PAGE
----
Chichester district foodbank sees demand increase by a third during pandemic
Demand at the Chichester district foodbank increased by a third in the first six months of the pandemic, as the impact on jobs left people struggling to afford essentials.
Between April 1 and September 30, the foodbank – which has branches in Chichester city centre, Selsey, Midhurst and Petworth – fed 1,998 people, including 814 children.
This was a rise of 33 per cent on the same period last year, or an extra 496 people.
Joanne Kondabeka, chief executive officer of the Chichester District Foodbank, said coronavirus was the clear cause of the rise – with demand in April 84 per cent higher than the previous year.
While figures returned to a ‘more normal’ level over the summer, demand started to increase again in October, perhaps as people faced heating bills again, she said.
There had been fears that furlough coming to an end would lead to a further increase in demand, but the extension of the scheme seems to have avoided this, Mrs Kondabeka said.
Over the course of the pandemic, many people have lost their jobs, while others are struggling to get by on reduced incomes.
“Our data shows that for the large majority that are coming to us, it’s because of low income,” Mrs Kondabeka said.
“It could be the fact that many are now having to live on the furlough scheme, which means their money has been cut.
“If you’re earning the minimum wage, then with 80 per cent of that, you probably can’t live on.
“You’re only just living on it before, you need 100 per cent to live on.”
She said the people in Chichester who had been most affected were those who both lived and worked in the area, rather than residents who commuted to London and tended to be wealthier.
For people who work in Chichester, she said: “The kind of jobs that people do are tied with the hospitality sector, or things like hairdressing, the service sector.
“I think that’s why we’ve seen an increase in people.”
Another reason was people struggling to get by on universal credit, she said.
Despite the fact that the Government had increased the allowance by £20 a week, she said: “Actually that’s still not a lot.
“If you’re having to live on that, for families that have suddenly been thrown into that, it’s quite difficult.”
Demand expected to rise
Looking forward, Mrs Kondabeka said that December was always busy and that the foodbank was expecting demand to increase further. “We definitely do envisage that we will see a rise.”
She said she was pleased that the Government had agreed to fund free meals for the poorest schoolchildren over the Christmas holidays, in a u-turn sparked by footballer Marcus Rashford’s emotive campaign.
“To be perfectly honest, it isn’t the foodbank’s responsibility to be feeding people, it’s the Government’s, whoever the Government is,” she said.
“Especially when they don’t provide enough money in the benefits system to be able to pay for lunches throughout the holidays.
“The reason they do free school meals is because the benefit that they pay families doesn’t cover it.”
This year the foodbank, which usually provides lunches during the two-weeks of Easter, provided lunches for the two weeks preceding it too, because the Government scheme had not been implemented yet.
They fed 837 children across the district during this period.
Overall in the area, the number of children eligible for free school meals has increased by almost 50 per cent – which Mrs Kondabeka said she was ‘quite shocked by’.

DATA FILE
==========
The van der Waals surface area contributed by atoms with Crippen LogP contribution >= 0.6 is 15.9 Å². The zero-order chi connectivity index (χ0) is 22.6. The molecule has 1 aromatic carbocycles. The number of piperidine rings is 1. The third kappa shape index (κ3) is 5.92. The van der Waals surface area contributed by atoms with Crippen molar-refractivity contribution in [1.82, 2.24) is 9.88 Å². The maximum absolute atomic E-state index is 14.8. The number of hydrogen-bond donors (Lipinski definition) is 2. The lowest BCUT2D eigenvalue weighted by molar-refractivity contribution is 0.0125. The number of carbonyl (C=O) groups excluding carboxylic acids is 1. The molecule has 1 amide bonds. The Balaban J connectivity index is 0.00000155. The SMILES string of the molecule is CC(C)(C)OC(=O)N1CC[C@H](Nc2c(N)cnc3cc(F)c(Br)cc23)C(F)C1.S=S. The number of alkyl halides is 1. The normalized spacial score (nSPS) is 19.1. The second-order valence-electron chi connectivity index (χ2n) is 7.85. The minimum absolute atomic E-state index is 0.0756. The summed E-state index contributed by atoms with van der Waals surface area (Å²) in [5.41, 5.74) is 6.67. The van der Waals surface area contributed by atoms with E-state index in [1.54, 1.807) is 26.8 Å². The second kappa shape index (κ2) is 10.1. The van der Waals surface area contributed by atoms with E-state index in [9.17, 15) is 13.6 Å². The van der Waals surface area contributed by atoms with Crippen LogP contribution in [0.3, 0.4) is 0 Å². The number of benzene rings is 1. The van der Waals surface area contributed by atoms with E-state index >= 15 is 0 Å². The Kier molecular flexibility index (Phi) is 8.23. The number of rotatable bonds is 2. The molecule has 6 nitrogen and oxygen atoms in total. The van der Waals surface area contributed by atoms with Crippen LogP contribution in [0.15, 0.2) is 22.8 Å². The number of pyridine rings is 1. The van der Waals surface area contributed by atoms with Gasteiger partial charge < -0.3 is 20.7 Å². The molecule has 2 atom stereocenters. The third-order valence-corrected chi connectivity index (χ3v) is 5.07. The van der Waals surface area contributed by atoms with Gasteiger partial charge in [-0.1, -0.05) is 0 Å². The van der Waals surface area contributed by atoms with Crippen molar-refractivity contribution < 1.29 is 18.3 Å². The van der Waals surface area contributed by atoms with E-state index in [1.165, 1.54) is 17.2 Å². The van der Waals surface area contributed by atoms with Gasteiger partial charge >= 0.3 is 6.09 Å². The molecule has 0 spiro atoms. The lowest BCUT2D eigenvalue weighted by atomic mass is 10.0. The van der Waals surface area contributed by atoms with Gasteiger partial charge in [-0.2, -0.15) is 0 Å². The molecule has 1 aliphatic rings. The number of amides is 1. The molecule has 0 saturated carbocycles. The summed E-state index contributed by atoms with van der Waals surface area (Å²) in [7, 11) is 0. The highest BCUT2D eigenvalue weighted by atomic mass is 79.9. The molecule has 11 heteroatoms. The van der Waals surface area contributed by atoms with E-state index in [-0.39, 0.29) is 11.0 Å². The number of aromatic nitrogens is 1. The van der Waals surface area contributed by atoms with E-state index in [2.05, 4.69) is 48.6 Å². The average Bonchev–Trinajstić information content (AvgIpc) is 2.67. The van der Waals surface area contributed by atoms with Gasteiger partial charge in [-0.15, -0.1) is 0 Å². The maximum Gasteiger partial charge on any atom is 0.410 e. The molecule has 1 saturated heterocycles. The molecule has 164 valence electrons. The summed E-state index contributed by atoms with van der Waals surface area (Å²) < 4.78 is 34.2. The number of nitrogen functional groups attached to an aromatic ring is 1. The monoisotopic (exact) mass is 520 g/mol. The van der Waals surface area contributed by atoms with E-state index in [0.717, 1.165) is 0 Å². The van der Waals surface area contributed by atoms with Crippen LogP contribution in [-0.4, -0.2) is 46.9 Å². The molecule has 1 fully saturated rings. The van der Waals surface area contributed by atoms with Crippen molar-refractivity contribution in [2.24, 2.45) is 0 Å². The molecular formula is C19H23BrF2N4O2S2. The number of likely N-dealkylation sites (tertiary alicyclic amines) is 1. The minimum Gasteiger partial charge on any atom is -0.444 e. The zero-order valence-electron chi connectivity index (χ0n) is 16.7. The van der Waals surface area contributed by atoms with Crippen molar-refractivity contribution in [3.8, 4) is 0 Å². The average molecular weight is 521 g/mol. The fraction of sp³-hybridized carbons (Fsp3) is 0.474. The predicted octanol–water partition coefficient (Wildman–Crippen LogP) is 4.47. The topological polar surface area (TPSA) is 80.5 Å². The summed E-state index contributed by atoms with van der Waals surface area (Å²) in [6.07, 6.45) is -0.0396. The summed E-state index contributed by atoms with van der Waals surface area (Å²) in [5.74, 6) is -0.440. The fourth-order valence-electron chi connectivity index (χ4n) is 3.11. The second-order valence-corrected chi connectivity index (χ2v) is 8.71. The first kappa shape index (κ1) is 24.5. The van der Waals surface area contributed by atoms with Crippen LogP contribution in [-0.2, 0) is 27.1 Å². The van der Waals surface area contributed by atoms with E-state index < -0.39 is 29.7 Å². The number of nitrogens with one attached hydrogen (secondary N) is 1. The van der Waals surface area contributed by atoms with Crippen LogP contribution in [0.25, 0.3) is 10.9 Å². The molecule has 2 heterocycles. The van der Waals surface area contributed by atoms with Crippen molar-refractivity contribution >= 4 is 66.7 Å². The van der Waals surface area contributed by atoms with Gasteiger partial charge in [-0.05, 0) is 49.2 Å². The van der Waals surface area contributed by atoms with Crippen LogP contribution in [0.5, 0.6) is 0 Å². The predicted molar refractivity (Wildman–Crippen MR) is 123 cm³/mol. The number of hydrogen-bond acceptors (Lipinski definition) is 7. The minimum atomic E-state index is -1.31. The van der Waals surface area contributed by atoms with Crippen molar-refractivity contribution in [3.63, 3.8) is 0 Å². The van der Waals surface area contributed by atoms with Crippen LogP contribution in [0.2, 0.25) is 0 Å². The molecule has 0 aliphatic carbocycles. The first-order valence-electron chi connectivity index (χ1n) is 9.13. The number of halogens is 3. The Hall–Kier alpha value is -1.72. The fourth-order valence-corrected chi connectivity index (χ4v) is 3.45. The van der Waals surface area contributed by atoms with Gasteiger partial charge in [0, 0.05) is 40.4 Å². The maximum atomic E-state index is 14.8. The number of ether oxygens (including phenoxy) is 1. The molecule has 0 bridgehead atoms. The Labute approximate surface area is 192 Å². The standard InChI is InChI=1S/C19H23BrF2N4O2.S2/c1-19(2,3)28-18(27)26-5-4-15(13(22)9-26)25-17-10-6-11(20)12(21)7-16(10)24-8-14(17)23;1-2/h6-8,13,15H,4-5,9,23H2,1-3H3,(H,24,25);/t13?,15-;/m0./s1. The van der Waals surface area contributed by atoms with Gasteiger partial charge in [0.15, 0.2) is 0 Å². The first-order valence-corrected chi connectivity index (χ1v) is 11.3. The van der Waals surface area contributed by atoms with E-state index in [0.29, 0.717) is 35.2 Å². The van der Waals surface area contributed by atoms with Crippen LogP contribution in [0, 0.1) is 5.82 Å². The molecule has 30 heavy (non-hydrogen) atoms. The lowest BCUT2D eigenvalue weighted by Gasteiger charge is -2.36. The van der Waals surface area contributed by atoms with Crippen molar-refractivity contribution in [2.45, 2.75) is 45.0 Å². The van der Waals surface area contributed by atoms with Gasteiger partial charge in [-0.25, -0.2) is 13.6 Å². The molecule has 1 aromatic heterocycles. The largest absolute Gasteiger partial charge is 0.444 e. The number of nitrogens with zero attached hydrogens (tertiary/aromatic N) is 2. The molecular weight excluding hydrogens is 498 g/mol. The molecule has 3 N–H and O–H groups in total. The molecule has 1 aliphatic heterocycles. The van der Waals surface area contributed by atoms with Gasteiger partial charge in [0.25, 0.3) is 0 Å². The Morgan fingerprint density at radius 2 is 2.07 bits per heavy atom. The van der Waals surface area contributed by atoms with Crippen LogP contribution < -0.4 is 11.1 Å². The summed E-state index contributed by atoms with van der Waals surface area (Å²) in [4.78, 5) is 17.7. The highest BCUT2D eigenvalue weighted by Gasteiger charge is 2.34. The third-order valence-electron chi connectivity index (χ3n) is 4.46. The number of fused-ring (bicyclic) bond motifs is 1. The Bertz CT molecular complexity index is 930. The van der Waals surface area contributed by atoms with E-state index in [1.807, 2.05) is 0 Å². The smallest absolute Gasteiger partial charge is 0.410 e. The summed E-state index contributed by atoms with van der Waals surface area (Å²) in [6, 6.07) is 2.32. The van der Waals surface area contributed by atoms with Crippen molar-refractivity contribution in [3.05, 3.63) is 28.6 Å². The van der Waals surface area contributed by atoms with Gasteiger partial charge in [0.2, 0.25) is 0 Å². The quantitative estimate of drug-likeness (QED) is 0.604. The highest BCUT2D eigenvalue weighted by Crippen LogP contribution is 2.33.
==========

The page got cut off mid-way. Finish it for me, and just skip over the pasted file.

The pandemic has forced the foodbank to completely overhaul the way it gets food to those who need it and start delivering food packages to people’s homes.
Mrs Kondabeka thanked everyone who has supported it.
“The local community has been absolutely amazing. They’ve given financially, they’ve given food, they’ve given their time,” she said.
“We’ve been very grateful to the community and how they’ve rallied round.
“It’s helped us get through a challenging time.”
To donate, visit chichesterdistrict.foodbank.org.uk
A national trend
The rise in demand in Chichester district reflects the national trend.
Across the UK, food bank demand in the six months to September increased by 47 per cent compared to the same period last year, according to the Trussell Trust.
More than a third of food parcels went to children during this period – 470,000 in total.
The Trussell Trust has warned that these figures are ‘the tip of the iceberg’ – as they do not include the number of people helped by community organisations, independent food banks and local authorities.
Emma Revie, the charity’s chief executive, said volunteers have been working hard to support people in need, but added it is ‘not right that any of us are forced to use a charity for food, at any time of year’.
She said: “In the last few weeks we’ve seen incredible compassion and concern for people facing hunger following Marcus Rashford’s brilliant campaigning, and it’s hugely welcome to see the Government build on steps already taken by providing significant new funding for local councils in England.
“This vital local support must work in co-ordination with a national welfare system that is strong enough to act as a lifeline to anyone struggling to afford the essentials.
“This pandemic has shown the unexpected can hit us suddenly, with devastating consequences for people’s lives, but it’s also shown we can make huge changes to the way we live and look after each other.”
A Department for Work and Pensions spokesman said: “We are committed to making sure that the most vulnerable in our society are protected and we’ve put in place a strong package of support to ensure children and their families do not go hungry during this pandemic.
“Our additional £400 million of funding includes £170 million to help families stay warm and well-fed this winter, a further £16 million to provide immediate support to frontline food aid charities, and £220 million Holiday Activities and Food programme.”